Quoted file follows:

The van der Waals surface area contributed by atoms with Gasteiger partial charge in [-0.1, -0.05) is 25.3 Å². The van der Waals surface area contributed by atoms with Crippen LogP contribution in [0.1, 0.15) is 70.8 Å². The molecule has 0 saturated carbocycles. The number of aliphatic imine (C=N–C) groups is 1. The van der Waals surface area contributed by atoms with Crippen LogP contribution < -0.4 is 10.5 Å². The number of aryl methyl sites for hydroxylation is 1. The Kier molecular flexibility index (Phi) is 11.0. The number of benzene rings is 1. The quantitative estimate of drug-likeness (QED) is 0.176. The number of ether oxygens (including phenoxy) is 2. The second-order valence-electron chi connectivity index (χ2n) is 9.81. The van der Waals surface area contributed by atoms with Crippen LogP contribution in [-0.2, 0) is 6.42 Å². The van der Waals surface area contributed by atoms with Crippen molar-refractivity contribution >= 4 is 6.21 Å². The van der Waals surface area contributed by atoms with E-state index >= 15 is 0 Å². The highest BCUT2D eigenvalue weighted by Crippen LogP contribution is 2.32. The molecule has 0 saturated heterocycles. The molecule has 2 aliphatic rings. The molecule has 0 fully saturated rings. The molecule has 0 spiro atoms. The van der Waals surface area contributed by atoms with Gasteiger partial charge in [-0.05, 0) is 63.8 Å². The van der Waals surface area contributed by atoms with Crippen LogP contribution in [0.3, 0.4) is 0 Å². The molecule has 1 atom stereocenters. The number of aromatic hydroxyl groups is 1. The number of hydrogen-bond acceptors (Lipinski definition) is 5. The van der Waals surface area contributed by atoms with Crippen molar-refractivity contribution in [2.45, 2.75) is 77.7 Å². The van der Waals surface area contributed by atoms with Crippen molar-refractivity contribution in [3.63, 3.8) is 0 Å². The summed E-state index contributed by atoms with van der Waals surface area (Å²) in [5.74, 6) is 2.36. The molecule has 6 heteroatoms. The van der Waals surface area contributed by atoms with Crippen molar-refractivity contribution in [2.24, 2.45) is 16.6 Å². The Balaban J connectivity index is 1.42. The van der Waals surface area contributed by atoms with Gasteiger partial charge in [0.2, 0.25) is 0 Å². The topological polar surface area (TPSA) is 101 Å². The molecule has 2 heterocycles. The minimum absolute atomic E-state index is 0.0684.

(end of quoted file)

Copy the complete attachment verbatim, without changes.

The van der Waals surface area contributed by atoms with Gasteiger partial charge in [-0.1, -0.05) is 25.3 Å². The van der Waals surface area contributed by atoms with Crippen LogP contribution in [0.1, 0.15) is 70.8 Å². The molecule has 0 saturated carbocycles. The number of aliphatic imine (C=N–C) groups is 1. The van der Waals surface area contributed by atoms with Crippen LogP contribution < -0.4 is 10.5 Å². The number of aryl methyl sites for hydroxylation is 1. The Kier molecular flexibility index (Phi) is 11.0. The number of benzene rings is 1. The quantitative estimate of drug-likeness (QED) is 0.176. The number of ether oxygens (including phenoxy) is 2. The second-order valence-electron chi connectivity index (χ2n) is 9.81. The van der Waals surface area contributed by atoms with Crippen LogP contribution in [-0.2, 0) is 6.42 Å². The van der Waals surface area contributed by atoms with Crippen molar-refractivity contribution >= 4 is 6.21 Å². The van der Waals surface area contributed by atoms with E-state index >= 15 is 0 Å². The highest BCUT2D eigenvalue weighted by Crippen LogP contribution is 2.32. The molecule has 0 saturated heterocycles. The molecule has 2 aliphatic rings. The molecule has 0 fully saturated rings. The molecule has 0 spiro atoms. The van der Waals surface area contributed by atoms with Gasteiger partial charge in [-0.05, 0) is 63.8 Å². The van der Waals surface area contributed by atoms with Crippen LogP contribution in [0.3, 0.4) is 0 Å². The molecule has 1 atom stereocenters. The number of aromatic hydroxyl groups is 1. The number of hydrogen-bond acceptors (Lipinski definition) is 5. The van der Waals surface area contributed by atoms with Crippen molar-refractivity contribution in [2.45, 2.75) is 77.7 Å². The van der Waals surface area contributed by atoms with Crippen molar-refractivity contribution in [3.63, 3.8) is 0 Å². The summed E-state index contributed by atoms with van der Waals surface area (Å²) in [5.74, 6) is 2.36. The molecule has 6 heteroatoms. The van der Waals surface area contributed by atoms with Crippen molar-refractivity contribution in [2.24, 2.45) is 16.6 Å². The Balaban J connectivity index is 1.42. The van der Waals surface area contributed by atoms with Gasteiger partial charge in [0.2, 0.25) is 0 Å². The topological polar surface area (TPSA) is 101 Å². The molecule has 2 heterocycles. The minimum absolute atomic E-state index is 0.0684.